As thousands of protesters prepare to descend on the nation’s capital Saturday for the Women’s March on Washington, some residents of the central San Joaquin Valley are preparing to join in sister marches across California.
The hundreds of marches throughout the world will come the day after President-elect Donald Trump takes office.
Karen English of Madera plans to march with her sister and nieces in Sacramento. For her, the march is not just about women’s rights.
“I have to march to show Trump there are many who oppose his hateful extremism and the power billionaires have over the rest of us,” English said.
English said equal pay and a woman’s right to health care are important, but she’s also marching to oppose Trump’s treatment of minorities and the “ugly” things he says. She marched several times in the ’80s and is coming out of her protest “retirement” for Saturday’s event.
“The future isn’t mine,” English said, who is 71. “I am in my future. But I have loved ones. I am going because I have to go.”
English said she was not concerned for her safety at the march, but rather she fears Trump’s supporters who excuse this words and behavior “because they think somehow the economy will be better.”
Coarsegold resident Jocelyn Dugan is taking her two children, ages 7 and 10, to Sacramento to march with her sister and some friends.
“I reject our minority president-elect,” Dugan said. “I will stand with my friends to support women, Muslims, African Americans, the LGBT community and people with disabilities. I will stand to show that we all are coming together in solidarity and with love to bolster each other, keep each other safe and inspire hope.”
Dugan said she also wants to show her children the importance of sticking to personal convictions and that people can make a small change by petitioning their elected officials.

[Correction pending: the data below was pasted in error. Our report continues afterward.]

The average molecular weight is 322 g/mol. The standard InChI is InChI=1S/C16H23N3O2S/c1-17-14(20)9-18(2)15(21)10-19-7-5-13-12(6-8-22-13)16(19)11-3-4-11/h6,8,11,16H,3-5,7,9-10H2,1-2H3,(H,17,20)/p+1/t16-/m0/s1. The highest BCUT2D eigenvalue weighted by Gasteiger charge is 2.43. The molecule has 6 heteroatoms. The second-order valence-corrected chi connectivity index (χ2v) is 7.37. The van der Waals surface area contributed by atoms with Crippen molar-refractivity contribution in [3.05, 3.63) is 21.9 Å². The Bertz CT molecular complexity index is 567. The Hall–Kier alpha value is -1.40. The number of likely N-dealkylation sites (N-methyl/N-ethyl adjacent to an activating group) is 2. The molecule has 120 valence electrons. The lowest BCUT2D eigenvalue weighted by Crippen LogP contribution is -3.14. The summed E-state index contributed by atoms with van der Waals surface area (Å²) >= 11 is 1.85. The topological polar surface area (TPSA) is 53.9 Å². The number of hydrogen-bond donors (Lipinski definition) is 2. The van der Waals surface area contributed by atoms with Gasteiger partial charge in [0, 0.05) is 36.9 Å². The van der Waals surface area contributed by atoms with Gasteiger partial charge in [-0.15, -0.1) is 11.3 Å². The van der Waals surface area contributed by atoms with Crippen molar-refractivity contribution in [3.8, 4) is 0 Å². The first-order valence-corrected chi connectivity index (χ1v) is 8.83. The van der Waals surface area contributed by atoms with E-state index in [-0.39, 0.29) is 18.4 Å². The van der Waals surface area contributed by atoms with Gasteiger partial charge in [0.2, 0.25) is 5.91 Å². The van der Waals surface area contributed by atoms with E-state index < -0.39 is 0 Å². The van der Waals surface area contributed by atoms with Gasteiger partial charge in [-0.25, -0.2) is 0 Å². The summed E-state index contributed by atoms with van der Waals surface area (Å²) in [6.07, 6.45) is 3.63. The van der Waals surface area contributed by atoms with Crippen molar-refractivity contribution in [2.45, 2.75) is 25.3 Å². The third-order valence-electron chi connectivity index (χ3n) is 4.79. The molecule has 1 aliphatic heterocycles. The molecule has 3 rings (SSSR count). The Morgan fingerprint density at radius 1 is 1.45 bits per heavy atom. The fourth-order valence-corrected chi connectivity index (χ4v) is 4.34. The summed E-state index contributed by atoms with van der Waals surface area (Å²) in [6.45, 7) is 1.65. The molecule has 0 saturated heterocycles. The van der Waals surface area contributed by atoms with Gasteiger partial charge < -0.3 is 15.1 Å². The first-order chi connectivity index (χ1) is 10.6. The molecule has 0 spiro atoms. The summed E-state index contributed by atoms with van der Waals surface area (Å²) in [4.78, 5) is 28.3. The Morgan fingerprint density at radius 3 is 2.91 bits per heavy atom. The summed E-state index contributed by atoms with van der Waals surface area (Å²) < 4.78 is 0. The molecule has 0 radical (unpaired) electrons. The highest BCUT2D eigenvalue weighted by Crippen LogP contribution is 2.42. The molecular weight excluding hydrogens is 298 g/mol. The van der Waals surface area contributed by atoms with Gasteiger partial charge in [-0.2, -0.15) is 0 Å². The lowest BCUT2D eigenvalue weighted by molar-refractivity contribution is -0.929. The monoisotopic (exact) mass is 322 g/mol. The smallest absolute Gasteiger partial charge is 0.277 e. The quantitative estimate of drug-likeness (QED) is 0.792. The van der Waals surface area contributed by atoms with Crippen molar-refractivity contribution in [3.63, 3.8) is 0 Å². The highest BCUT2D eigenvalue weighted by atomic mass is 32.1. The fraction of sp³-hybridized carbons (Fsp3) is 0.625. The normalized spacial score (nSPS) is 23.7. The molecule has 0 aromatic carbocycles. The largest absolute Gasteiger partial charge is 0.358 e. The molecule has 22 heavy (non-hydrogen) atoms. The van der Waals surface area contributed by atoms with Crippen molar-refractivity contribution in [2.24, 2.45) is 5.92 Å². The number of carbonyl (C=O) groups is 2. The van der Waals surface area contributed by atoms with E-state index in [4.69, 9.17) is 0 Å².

According to its website, the Women’s March on Washington will “send a bold message to our new government on their first day in office, and to the world that women’s rights are human rights.” It also says that minorities, people of color, those with disabilities and members of the LGBTQ community were “insulted, demonized and threatened” in the last election cycle. Hundreds of buses are expected to transport protesters from throughout the country to join in the main march on Washington, D.C., which will end at the U.S. Capitol.
A few sister marches have sprung up in the Valley.
According to the women’s march website, there are three events scheduled in the central San Joaquin Valley: Fresno, Oakhurst and Visalia. In all, more than 600 marches are planned around the world as of Wednesday morning. The website estimates more than 1.3 million people will participate.
The Fresno march’s Facebook page showed 169 people planning to attend and 551 interested as of noon Wednesday. This event coincides with a similar protest planned by Peace Fresno at the same time and place. As more than 100 protesters could crowd a busy intersection, the Fresno Police Department will monitor the protests. Those traveling in the River Park area Saturday afternoon could be delayed.
Oakhurst’s march had 29 people planning to attend and 61 interested. Snow could hit the area midday Saturday, forecasts show.
The estimated turnout for the Visalia march is unknown.
Valley women’s march information for Saturday
Fresno: 2-4 p.m. at the southwest corner of the intersection of Blackstone and Nees avenues
Oakhurst: 10 a.m. to 1 p.m. at Oakhurst Community Park, 49074 Civic Circle
Visalia: 10 a.m. to noon at Blain Park, 3101 S. Court St.